Fletch – Ego Vs the Collective Unconscious

“I’m Chevy Chase, and you’re not.”

Hearing that on Saturday Night Live’s news segment as a kid, it never occurred to me that it might be a sort of boast.

I always thought it was a sort of dry reflection on the “signoff” tradition itself – just as banal and obvious as “Good night and good travels” or “Stay classy, San Diego.”

My assumption was that it was an existential half-joke, a commentary on the nature of being and the nature of being a news announcer. I thought it was a signoff made not for self-aggrandizement, but for the Zen amusement of millions of Americans watching Saturday Night Live.

Most people thought he was just being a dick.

Having found and watched The Chevy Chase Show (which ran from September of 1993 to October of 1993,) “most people” may have been right about that one.

Chase’s humor-fuel may have been the sort of arrogance that comes from being at the top of your game and being loved for it. He was a gas-guzzler in the 80s, but the world loved him. He was low on gas by the time he got that latenight talk show.

Chevy Chase may have been cringey to watch on the Chevy Chase Show because he was doubting whether people wanted to watch him. Egoism at half-mast.

But he was burning down the highway in 1985. He was feeling the love, and he was fun to watch. Most people may have thought he was a douche, and they liked him all the same.

Fletch is the distilled essence of Chevy Chase. His smartass-schtick works, because the cleverness is clever and Chase owns it totally. The whole movie bobs along, lifted by wit and moved forward by the iconic synthesizer melodies of Harold Faltermeyer. Faltermeyer was able to somehow capture “Likable Smartass Who Is Actually Smart” using a Moog synthesizer. And that was after he gave Eddie Murphy his “Theme For A Likable Showoff Who Actually Puts On A Good Show” in Beverly Hills Cop.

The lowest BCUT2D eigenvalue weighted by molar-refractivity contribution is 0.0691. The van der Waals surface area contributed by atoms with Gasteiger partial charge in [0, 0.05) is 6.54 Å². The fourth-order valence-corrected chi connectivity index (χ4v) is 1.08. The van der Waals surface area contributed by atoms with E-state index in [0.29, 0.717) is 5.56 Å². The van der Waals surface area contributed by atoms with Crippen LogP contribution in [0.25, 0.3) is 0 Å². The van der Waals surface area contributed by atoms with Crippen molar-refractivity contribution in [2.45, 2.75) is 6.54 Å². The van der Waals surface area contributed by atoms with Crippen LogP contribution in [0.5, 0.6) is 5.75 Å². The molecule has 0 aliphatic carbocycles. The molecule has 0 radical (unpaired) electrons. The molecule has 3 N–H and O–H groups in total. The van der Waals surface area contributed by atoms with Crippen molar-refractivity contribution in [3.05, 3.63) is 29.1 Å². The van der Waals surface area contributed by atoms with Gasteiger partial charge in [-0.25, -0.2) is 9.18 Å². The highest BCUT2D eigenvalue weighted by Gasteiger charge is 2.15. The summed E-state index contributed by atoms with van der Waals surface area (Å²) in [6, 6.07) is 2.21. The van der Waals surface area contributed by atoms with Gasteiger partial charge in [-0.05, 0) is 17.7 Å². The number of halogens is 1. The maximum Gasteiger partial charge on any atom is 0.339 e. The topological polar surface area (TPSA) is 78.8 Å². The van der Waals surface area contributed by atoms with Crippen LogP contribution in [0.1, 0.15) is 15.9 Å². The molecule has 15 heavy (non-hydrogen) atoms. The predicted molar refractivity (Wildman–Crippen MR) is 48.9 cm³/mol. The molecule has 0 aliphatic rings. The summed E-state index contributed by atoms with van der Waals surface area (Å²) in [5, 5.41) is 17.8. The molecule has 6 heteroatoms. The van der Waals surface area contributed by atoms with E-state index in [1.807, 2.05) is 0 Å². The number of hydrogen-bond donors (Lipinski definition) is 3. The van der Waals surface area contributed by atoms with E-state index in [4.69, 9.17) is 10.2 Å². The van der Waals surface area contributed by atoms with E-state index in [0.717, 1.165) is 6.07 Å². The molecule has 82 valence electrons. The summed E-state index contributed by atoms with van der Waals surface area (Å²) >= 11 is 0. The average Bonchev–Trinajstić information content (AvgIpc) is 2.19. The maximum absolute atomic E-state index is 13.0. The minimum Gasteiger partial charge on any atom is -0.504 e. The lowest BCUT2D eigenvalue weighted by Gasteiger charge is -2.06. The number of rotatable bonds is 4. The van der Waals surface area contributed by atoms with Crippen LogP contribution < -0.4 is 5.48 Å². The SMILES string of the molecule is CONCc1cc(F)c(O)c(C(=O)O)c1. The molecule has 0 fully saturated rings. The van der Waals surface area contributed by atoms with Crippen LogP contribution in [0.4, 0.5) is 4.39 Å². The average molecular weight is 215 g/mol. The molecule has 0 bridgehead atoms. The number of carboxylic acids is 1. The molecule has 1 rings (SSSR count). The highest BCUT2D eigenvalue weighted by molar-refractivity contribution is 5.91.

It is possible that Chase was funny when he was feeling the love from America, and he lost his likability when he lost that feeling. It is also possible that some last breath of enthusiasm, a naive lack of self-awareness, passed from America’s lips in December of 1989.

Flash Gordon ushered in the decade. National Lampoon’s Christmas Vacation signaled “The End of the 80’s.”

In this post-post-postmodernism era, culture’s drooling henchman of advertising cannot say “Buy Buick Because It’s a Good Car” like it did in the 60’s.

Advertising cannot even say “Buy Buick Because Cool People Like It” like in the 90’s. Instead it must sneak sideways into your attention with protagonists that just happen to be driving Buicks.

Is there any hope for Chevy Chase? For the Chevy Chase-ness of America?

If you watch the first 7 episodes of the show Community in a row, you may see a glimmer of it.

Perhaps we are all a bit Chevy Chase, struggling with the paradox of likable-only-when-feeling-loved by the rest of the world.

Not so likable when egoic at half-mast.

There may be meta-hope for us all.



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